Court Badminton court, isometric view The court is rectangular and divided into halves by a net. Courts are usually marked for both singles and doubles play, although badminton rules permit a court to be marked for singles only. The doubles court is wider than the singles court, but both are of the same length. The exception, which often confuses newer players, is that the doubles court has a shorter serve-length dimension. The full width of the court is 6.1 meters (20 feet), and in singles, this width is reduced to 5.18 meters (17.0 feet). The full length of the court is 13.4 meters (44 feet). The service courts are marked by a center line dividing the width of the court, by a short service line at a distance of 1.98 meters (6 feet 6 inches) from the net, and by the outer side and back boundaries. In doubles, the service court is also marked by a long service line, which is 0.76 meters (2 feet 6 inches) from the back boundary. The net is 1.55 meters (5 feet 1 inch) high at the edges and 1.524 meters (5.00 feet) high in the center. The net posts are placed over the doubles sidelines, even when singles are played. The minimum height for the ceiling above the court is not mentioned in the Laws of Badminton. Nonetheless, a badminton court will not be suitable if the ceiling is likely to be hit on a high serve.
The legal bounds of a badminton court during various stages of a rally for singles and doubles games
When the server serves, the shuttlecock must pass over the short service line on the opponent's court or it will count as a fault. The server and receiver must remain within their service courts, without touching the boundary lines, until the server strikes the shuttlecock. The other two players may stand wherever they wish, so long as they do not block the vision of the server or receiver.
At the start of the rally, the server and receiver stand in diagonally opposite service courts (see court dimensions). The server hits the shuttlecock so that it would land in the receiver's service court. This is similar to tennis, except that in badminton serve the whole shuttle must be below 1.15 meters from the surface of the court at the instant of being hit by the server's racket, the shuttlecock is not allowed to bounce and in badminton, the players stand inside their service courts, unlike tennis.
When the serving side loses a rally, the server immediately passes to their opponent(s) (this differs from the old system where sometimes the serve passes to the doubles partner for what is known as a "second serve").
In singles, the server stands in their right service court when their score is even, and in their left service court when their score is odd.
In doubles, if the serving side wins a rally, the same player continues to serve, but he/she changes service courts so that she/he serves a different opponent each time. If the opponents win the rally and their new score is even, the player in the right service court serves; if odd, the player in the left service court serves. The players' service courts are determined by their positions at the start of the previous rally, not by where they were standing at the end of the rally. A consequence of this system is that each time a side regains the service, the server will be the player who did not serve last time.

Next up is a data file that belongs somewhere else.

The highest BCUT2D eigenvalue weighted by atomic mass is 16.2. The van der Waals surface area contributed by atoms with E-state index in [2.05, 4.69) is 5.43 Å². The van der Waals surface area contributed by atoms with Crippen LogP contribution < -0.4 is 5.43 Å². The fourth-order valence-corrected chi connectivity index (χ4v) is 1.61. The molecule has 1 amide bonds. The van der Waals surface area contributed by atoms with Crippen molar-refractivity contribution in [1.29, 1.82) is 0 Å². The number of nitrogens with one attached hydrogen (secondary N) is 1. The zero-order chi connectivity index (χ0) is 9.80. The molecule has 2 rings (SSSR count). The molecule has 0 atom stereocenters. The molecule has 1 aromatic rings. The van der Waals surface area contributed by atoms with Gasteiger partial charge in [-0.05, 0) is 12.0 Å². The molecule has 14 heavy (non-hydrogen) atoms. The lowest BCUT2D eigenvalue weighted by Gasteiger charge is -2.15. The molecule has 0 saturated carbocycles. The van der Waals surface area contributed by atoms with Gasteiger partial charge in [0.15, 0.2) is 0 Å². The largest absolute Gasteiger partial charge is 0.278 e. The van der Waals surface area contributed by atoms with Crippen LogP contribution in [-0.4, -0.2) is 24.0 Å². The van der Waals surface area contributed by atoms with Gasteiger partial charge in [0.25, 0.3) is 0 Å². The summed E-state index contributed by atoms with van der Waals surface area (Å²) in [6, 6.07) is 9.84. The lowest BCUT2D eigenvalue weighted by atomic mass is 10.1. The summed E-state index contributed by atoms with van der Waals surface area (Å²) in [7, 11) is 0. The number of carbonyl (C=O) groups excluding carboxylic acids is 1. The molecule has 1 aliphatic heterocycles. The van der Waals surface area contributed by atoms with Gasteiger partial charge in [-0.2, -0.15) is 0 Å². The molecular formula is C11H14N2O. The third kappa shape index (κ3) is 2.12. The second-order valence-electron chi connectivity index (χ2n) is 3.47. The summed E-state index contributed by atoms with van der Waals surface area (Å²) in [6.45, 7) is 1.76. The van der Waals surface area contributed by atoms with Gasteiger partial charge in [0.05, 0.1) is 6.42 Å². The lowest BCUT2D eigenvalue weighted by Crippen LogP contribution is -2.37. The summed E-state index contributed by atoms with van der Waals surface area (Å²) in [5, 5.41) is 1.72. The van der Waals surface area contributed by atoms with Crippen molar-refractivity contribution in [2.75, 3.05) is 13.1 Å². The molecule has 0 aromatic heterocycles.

Main article: Scoring system development of badminton
Each game is played to 21 points, with players scoring a point whenever they win a rally regardless of whether they served (this differs from the old system where players could only win a point on their serve and each game was played to 15 points). A match is the best of three games.
If the score ties at 20–20, then the game continues until one side gains a two-point lead (such as 24–22), except when there is a tie at 29–29, in which the game goes to a golden point of 30. Whoever scores this point wins the game.
At the start of a match, the shuttlecock is cast and the side towards which the shuttlecock is pointing serves first. Alternatively, a coin may be tossed, with the winners choosing whether to serve or receive first, choosing which end of the court to occupy first, and their opponents making the leftover the remaining choice.
In subsequent games, the winners of the previous game serve first. Matches are best out of three: a player or pair must win two games (of 21 points each) to win the match. For the first rally of any doubles game, the serving pair may decide who serves and the receiving pair may decide who receives. The players change ends at the start of the second game; if the match reaches a third game, they change ends both at the start of the game and when the leading player's or pair's score reaches 11 points.
If a let is called, the convention is halted and replayed with no change to the score. Lets might happen due to some startling, unsettling influence, for example, a shuttlecock's arrival on a court (having been hit there by players playing in a neighboring court) or in little corridors, the bus might contact an above-ground rail, which can be classed as a let.
If the collector isn't prepared when the help is conveyed, a lot will be called; yet, on the off chance that the recipient endeavors to return the shuttlecock, the beneficiary will be determined to have been prepared.
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